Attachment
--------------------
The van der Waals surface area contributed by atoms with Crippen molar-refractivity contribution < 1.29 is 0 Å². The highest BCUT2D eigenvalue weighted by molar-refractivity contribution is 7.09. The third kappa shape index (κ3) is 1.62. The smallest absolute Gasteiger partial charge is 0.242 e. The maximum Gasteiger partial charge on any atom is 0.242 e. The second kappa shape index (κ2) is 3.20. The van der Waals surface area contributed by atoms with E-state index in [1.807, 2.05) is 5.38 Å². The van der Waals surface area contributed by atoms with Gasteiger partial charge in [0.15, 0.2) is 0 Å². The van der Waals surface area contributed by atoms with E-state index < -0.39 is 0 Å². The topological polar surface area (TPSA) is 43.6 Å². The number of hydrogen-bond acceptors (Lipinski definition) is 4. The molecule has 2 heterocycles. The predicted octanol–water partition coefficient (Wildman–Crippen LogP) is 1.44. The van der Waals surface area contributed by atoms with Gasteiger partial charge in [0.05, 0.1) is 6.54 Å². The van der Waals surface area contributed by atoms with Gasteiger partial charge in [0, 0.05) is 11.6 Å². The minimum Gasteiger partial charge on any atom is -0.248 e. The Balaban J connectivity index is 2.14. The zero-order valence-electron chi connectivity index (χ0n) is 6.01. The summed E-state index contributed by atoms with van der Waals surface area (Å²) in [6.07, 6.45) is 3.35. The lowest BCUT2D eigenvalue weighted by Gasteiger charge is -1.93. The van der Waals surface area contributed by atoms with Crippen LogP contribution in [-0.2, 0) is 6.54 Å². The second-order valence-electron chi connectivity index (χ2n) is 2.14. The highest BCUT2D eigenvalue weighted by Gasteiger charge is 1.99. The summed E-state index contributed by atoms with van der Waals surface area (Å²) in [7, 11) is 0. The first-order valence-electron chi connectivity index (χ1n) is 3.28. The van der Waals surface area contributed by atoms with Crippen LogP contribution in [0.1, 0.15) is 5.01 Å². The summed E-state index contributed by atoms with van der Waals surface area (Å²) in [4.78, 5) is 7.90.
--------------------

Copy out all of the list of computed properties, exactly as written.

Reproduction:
The van der Waals surface area contributed by atoms with Crippen molar-refractivity contribution < 1.29 is 0 Å². The highest BCUT2D eigenvalue weighted by molar-refractivity contribution is 7.09. The third kappa shape index (κ3) is 1.62. The smallest absolute Gasteiger partial charge is 0.242 e. The maximum Gasteiger partial charge on any atom is 0.242 e. The second kappa shape index (κ2) is 3.20. The van der Waals surface area contributed by atoms with E-state index in [1.807, 2.05) is 5.38 Å². The van der Waals surface area contributed by atoms with Gasteiger partial charge in [0.15, 0.2) is 0 Å². The van der Waals surface area contributed by atoms with E-state index < -0.39 is 0 Å². The topological polar surface area (TPSA) is 43.6 Å². The number of hydrogen-bond acceptors (Lipinski definition) is 4. The molecule has 2 heterocycles. The predicted octanol–water partition coefficient (Wildman–Crippen LogP) is 1.44. The van der Waals surface area contributed by atoms with Gasteiger partial charge in [0.05, 0.1) is 6.54 Å². The van der Waals surface area contributed by atoms with Gasteiger partial charge in [0, 0.05) is 11.6 Å². The minimum Gasteiger partial charge on any atom is -0.248 e. The Balaban J connectivity index is 2.14. The zero-order valence-electron chi connectivity index (χ0n) is 6.01. The summed E-state index contributed by atoms with van der Waals surface area (Å²) in [6.07, 6.45) is 3.35. The lowest BCUT2D eigenvalue weighted by Gasteiger charge is -1.93. The van der Waals surface area contributed by atoms with Crippen LogP contribution in [-0.2, 0) is 6.54 Å². The second-order valence-electron chi connectivity index (χ2n) is 2.14. The highest BCUT2D eigenvalue weighted by Gasteiger charge is 1.99. The summed E-state index contributed by atoms with van der Waals surface area (Å²) in [7, 11) is 0. The first-order valence-electron chi connectivity index (χ1n) is 3.28. The van der Waals surface area contributed by atoms with Crippen LogP contribution in [0.1, 0.15) is 5.01 Å². The summed E-state index contributed by atoms with van der Waals surface area (Å²) in [4.78, 5) is 7.90.